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Long term care – Dilnot Report provides little clarity
Despite the Dilnot Commission’s July 2011 report into funding long term care, there is unlikely to be any certainty until new legislation comes into force, possibly not until 2014. It will be some time before we see how far the proposals are adopted.
Putting the Dilnot Commission’s proposals into perspective, it seems that individuals who need long term care in a residential or nursing home will often find themselves paying more than £35,000 towards the fees. The cap applies only to the cost of the care element. Most individuals, apart from those with very limited resources, will contribute £10,000 a year towards their living costs.
Many individuals will choose to pay additional fees for better accommodation than the local authority will fund. In addition, the house-rich, cash-poor will still need to use their home t fund their care costs, whether it’s sold during their lifetime or afterwards.
The Current Position
Currently, many individuals who require long term residential care fund all or a substantial proportion of the costs. The means test sets low capital limits before all local authority funding for long term care provision is withdrawn. The means test also takes any income into account. This can leave an individual needing long-term care with just £14,250 of capital and £22.60 a week of income (in England for 2011).
Additionally, those who qualify for means-tested funding can find their local authority strictly rations provision. Increasingly, funding is only provided to those assessed as having the most severe needs. This effectively forces some of those needing residential care into self-funding from limited capital and income resources.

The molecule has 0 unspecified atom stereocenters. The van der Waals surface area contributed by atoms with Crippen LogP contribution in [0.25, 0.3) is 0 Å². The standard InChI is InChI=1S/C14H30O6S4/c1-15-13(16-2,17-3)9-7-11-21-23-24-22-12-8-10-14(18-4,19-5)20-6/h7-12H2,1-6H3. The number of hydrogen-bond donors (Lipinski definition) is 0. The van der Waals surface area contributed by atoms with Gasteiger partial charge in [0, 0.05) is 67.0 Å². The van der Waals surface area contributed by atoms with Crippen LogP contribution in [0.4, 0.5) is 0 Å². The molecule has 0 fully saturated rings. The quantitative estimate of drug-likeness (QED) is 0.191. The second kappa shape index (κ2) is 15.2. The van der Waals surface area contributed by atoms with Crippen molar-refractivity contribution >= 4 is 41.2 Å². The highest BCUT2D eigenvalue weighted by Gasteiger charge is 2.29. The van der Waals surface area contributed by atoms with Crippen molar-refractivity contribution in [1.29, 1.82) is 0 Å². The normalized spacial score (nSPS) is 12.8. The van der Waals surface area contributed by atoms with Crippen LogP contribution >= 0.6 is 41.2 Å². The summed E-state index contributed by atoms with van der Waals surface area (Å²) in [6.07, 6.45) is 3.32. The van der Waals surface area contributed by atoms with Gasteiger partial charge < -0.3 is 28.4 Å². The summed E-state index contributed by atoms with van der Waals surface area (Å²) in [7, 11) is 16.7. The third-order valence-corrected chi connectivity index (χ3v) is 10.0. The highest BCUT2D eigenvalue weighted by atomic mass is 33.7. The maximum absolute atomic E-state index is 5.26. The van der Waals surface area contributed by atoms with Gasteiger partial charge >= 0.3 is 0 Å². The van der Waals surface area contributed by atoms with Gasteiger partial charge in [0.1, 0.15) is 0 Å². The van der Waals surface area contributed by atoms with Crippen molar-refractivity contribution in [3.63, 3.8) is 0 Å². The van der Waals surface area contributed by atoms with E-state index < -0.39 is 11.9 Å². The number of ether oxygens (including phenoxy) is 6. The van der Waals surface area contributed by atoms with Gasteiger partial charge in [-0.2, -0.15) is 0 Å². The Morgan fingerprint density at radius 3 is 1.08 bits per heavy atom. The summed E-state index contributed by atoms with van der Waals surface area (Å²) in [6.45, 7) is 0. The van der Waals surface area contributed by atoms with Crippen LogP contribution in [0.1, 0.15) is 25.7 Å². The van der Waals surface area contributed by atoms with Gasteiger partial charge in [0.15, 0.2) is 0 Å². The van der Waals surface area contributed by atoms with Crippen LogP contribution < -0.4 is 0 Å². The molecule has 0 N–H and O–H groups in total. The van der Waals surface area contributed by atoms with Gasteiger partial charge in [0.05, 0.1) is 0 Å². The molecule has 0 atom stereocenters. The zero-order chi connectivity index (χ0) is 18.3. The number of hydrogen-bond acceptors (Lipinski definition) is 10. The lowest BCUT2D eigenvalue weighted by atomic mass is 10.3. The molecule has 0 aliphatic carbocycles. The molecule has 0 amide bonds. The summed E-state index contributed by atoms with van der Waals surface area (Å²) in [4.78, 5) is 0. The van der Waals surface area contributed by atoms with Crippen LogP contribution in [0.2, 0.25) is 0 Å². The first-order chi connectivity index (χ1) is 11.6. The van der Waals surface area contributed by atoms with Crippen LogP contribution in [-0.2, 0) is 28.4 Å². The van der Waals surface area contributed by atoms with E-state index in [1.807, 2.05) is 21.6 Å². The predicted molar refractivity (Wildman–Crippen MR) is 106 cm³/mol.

For those who self-fund their residential care costs, there is an NHS contribution towards nursing care costs that is subject to a needs assessment. From April 2011, this is a flat rate of £108.70 a week in England. However, some individuals still get the higher rate of £149.60, if they were assessed before 1st October 2007 as needing higher level nursing care and still require this. Different rates of NHS funding apply in Wales and Northern Ireland, and a more generous contribution is in place in Scotland.
There is also the possible entitlement to fully funded continuing NHS health care. An individual qualifies for this non-means tested support if their primary need is for health care. However, there is no right to choose the home where care is provided, and state benefits are affected in the same way as if the individual were in hospital.
Disregarded Capital for Means Testing
Some assets are disregarded as capital for the purposes of the means test. Surprisingly, this normally includes investments into life insurance investment bonds. This is because legally this type of investment is a life insurance policy. Because of this, the disregard does not apply to capital redemption bonds. The previous government consulted on removing the life insurance investment bond disregard. However, the coalition government dropped the proposed legislative changes, so the disregard currently remains in place.
Although the idea of having to sell up the family home causes concern, this should not happen while it is actually needed. For example, a home should be disregarded for the means test if it is still occupied by a spouse, civil partner or someone who is effectively a spouse or civil partner of the person needing residential care.
The content of this blog is for information only and does not constitute advice. It is based on our opinion and understanding of legislative and regulatory aspects of the financial arena. We strongly recommend that you seek professional advice before embarking on any course of action.